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Mark A. Cappos, et al v. Trucchi & Henin


December 5, 2012


The opinion of the court was delivered by: M. James Lorenz United States District Court Judge


On February 9, 2012, Plaintiffs Mark A. Cappos and Nancy J. Cappos commenced this action against Defendants Suppa, Trucchi & Henein, LLP ("ST&H") and Wells Fargo Bank, N.A. ("Wells Fargo") for alleged violations of the Fair Debt Collection Practices Act ("FDCPA") and the Rosenthal Fair Debt Collection Practices Act ("Rosenthal Act"). On April 30, 2012, Plaintiffs filed their First Amended Complaint ("FAC") asserting the same claims. Defendants now separately move to dismiss the FAC. Plaintiffs oppose.

The Court found these motions suitable for determination on the papers submitted and without oral argument. See Civ. L.R. 7.1(d.1). (Doc. 19.) For the following reasons, the Court GRANTS ST&H's motion to dismiss, and DENIES AS MOOT Wells Fargo's motion to dismiss.


Sometime before November 5, 2010, Plaintiffs incurred certain financial obligations to Wells Fargo. (FAC ¶ 27.) Plaintiffs allege that these "financial obligations were primarily for personal, family or household purposes," and they were "money, property, or their equivalent."

¶¶28--29.) Sometime thereafter, Plaintiffs fell behind in their payments owed on the debt, a home equity line of credit issued by Wells Fargo. (Id. ¶ 30.) Subsequently, Plaintiffs allege that the "debt was assigned, placed, or otherwise transferred, to Defendants for collection." (Id. ¶

Around June 2010, Plaintiffs conducted a short sale of their home. (FAC ¶ 34.) During the short-sale proceedings, Plaintiffs allege that they made a payment of $3,000.00 to Wells Fargo out of the short-sale escrow account. (Id. ¶ 36.)

On November 5, 2010, Wells Fargo filed a state-court collection action against Plaintiffs in the Riverside County Superior Court. (FAC ¶ 32.) ST&H acted as Wells Fargo's agent and legal counsel.*fn1 (Id.) In the state action, Wells Fargo sought to collect the principal balance of $42,426.69 in addition to interest, late charges, attorneys' fees, and costs related to the home

line of credit. (Id. ¶ 33.) Plaintiffs allege that the amount Wells Fargo sought in state court did not account for the $3,000.00 escrow payment Plaintiffs allegedly made earlier in June 2010. (Id. ¶ 37.)

On June 28, 2011, Wells Fargo filed a motion for summary judgment in the state-court action, seeking the aforementioned amount of $42,426.69 in addition to interest, late charges, attorneys' fees and costs. (FAC ¶¶ 38--39.) Plaintiffs opposed the motion on the grounds that Wells Fargo had failed to account for Plaintiffs' $3,000.00 escrow payment, "thereby seeking to collect more money than Plaintiffs' [sic] owed to [Wells Fargo]." (Id. ¶ 40.) The state court eventually denied Wells Fargo's motion. (Id. ¶ 42.)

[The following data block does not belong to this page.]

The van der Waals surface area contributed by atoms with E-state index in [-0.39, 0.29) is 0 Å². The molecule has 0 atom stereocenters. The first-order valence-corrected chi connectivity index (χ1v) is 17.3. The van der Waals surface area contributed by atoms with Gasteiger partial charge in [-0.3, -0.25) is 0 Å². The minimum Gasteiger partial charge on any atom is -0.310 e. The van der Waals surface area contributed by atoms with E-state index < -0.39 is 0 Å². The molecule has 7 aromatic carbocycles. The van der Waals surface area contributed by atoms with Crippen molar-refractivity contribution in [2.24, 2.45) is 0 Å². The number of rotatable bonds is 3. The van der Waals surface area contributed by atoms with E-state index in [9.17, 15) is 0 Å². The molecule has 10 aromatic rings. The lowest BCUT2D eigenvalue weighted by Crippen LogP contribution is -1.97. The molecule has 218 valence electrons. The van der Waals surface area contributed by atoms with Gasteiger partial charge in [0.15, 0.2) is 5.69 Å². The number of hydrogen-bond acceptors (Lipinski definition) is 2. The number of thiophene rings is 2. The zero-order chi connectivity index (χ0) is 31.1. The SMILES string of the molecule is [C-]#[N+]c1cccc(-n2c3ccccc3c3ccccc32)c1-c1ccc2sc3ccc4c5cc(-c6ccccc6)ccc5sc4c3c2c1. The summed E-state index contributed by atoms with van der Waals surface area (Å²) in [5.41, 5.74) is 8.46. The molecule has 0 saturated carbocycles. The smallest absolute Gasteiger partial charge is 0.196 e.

On February 9, 2012, Plaintiffs commenced this action, asserting claims for violations of the FDCPA and Rosenthal Act. On April 30, 2012, Plaintiffs filed a FAC asserting the same claims. (Doc. 15.) The crux of this action are Plaintiffs' allegations that the "state court complaint filed in November 2010 did not account for Plaintiff's [sic] $3,000.00 escrow payment to [Wells Fargo]," and that "Defendants made no reduction in the debt amount sought[.]" (Id. ¶¶ 43, 45.) Defendants now separately move to dismiss the FAC. Plaintiffs oppose.


The court must dismiss a cause of action for failure to state a claim upon which relief can be granted. Fed. R. Civ. P. 12(b)(6). A motion to dismiss under Rule 12(b)(6) tests the legal sufficiency of the complaint. Navarro v. Block, 250 F.3d 729, 732 (9th Cir. 2001). The court must accept all allegations of material fact as true and construe them in light most favorable to the nonmoving party. Cedars-Sanai Med. Ctr. v. Nat'l League of Postmasters of U.S., 497 F.3d 972, 975 (9th Cir. 2007). Material allegations, even if doubtful in fact, are assumed to be true. Bell Atl. Corp. v. Twombly, 550 U.S. 544, 555 (2007). However, the court need not "necessarily assume the truth of legal conclusions merely because they are cast in the form of factual allegations." Warren v. Fox Family Worldwide, Inc., 328 F.3d 1136, 1139 (9th Cir. 2003) (internal quotation marks omitted). In fact, the court does not need to accept any legal conclusions as true. Ashcroft v. Iqbal, 556 U.S. 662, - , 129 S. Ct. 1937, 1949 (2009)

"While a complaint attacked by a Rule 12(b)(6) motion to dismiss does not need detailed factual allegations, a plaintiff's obligation to provide the 'grounds' of his 'entitlement to relief' requires more than labels and conclusions, and a formulaic recitation of the elements of a cause action will not do." Twombly, 550 U.S. at 555 (internal citations omitted). Instead, the allegations in the complaint "must be enough to raise a right to relief above the speculative level." Id. "To survive a motion to dismiss, a complaint must contain sufficient factual matter, accepted as true, to 'state a claim to relief that is plausible on its face.'" Iqbal, 129 S. Ct. at 1949 (citing Twombly, 550 U.S. at 570). "A claim has facial plausibility when the plaintiff pleads factual content that allows the court to draw the reasonable inference that the defendant is liable for the misconduct alleged." Id. "The plausibility standard is not akin to a 'probability requirement,' but it asks for more than a sheer possibility that a defendant has acted unlawfully."